There used to be a healthy economic competition between Minnesota and Wisconsin. The states were neck-and-neck for years in employment growth and other key indicators. It became even more fun with Wisconsin Gov. Scott Walker’s “Wisconsin Open for Business” rhetoric.
For awhile, it really sounded like Wisconsin was eating our lunch. Back in February, a Wisconsin lawmaker even sent out an “open letter” to Minnesota businesses encouraging them to relocate to Wisconsin in response to Gov. Dayton’s tax and budget proposals.
But as we’ve noted repeatedly in past posts (find a sampling here, here and here) Wisconsin talks a better game than it plays when it comes to economic success. The facts show Minnesota performed better than the Badger State in keeping people employed during the Great Recession and adding jobs in the recovery.
This spring, though, there’s been mounting evidence that, economically, Wisconsin’s not even in the game.
Exhibit A is the state monthly coincident index produced by the Federal Reserve Bank of Philadelphia.
The index is a good apples-to-apples comparison, combing four indicators (nonfarm payroll employment, average hours worked in manufacturing, the unemployment rate, and inflated-adjusted wages) into a single statistic.
February data showed a marked uptick in the index for Minnesota over Wisconsin. April data showed Minnesota pulling away as Wisconsin staggered.
Here are the data indexed to a common starting point in 2007, before the recession began.
The separation between Minnesota and Wisconsin has become even more pronounced this spring. In fact the Philly Fed’s Leading Index forecasts Minnesota’s economy continuing its solid growth the next six months.
Wisconsin? It was one of only five states to show an expected decline.
I’ve noted in other posts that the data don’t end the discussion about taxes and spending or the effects of fiscal policy on business decisions. Yes, it’s possible the latest Minnesota budget and the new taxes that come with it will send Minnesota businesses running across the border.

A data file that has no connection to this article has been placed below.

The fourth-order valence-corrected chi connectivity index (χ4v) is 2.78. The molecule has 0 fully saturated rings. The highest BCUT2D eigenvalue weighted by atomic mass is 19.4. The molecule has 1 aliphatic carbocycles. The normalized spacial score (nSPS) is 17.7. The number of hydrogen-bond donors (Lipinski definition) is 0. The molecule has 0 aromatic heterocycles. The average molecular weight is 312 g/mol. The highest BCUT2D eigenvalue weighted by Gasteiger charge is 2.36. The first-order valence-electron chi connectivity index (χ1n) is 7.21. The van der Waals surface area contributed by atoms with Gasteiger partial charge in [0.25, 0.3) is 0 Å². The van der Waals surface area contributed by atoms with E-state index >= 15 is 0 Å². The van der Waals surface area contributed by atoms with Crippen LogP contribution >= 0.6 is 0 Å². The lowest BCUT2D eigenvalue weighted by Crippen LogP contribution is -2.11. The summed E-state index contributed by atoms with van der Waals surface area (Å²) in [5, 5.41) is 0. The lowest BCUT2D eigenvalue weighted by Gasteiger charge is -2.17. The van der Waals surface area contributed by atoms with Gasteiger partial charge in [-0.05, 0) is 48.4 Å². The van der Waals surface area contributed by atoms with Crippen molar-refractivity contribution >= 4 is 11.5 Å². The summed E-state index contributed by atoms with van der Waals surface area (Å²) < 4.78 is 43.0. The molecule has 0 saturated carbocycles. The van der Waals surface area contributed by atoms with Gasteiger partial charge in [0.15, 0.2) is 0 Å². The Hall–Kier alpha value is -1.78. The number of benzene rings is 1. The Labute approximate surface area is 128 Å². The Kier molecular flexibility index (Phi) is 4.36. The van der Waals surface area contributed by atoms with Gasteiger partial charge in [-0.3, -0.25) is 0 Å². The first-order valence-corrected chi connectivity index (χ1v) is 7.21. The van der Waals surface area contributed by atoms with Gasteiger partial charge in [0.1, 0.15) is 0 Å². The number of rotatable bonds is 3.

Still, no matter what you think of the budget and tax policies of the two states, the bedrock economic data show Minnesota has outperformed Wisconsin for more than a decade and has accelerated its recovery the past three years while Wisconsin has stumbled.
From 1980 through the early 2000s, Minnesota and Wisconsin ran neck-and-neck in these key economic measures.
The gap between Minnesota and Wisconsin has never been wider.
The Milwaukee Journal-Sentinel wrote recently:
“The most accurate reading of the state’s employment trends show Wisconsin ranks at No. 44 in private-sector job creation in the most recent 12-month period. In the same time frame, also using accurate data, Wisconsin ranks as the nation’s fifth worst in terms of the erosion in private-sector wages, in which the state’s 2.2% decline is twice the rate of the national 1.1% average.
Even in a slow recovery, Wisconsin has been on the caboose. Few if any economists appear to have pinpointed the exact reasons, which has opened the issue to political posturing over economic policy from both sides.”
Wisconsin has a lot of issues.
Economies recover. Wisconsin will see better days. For now, though, the economic competition between the two states isn’t really much of a competition.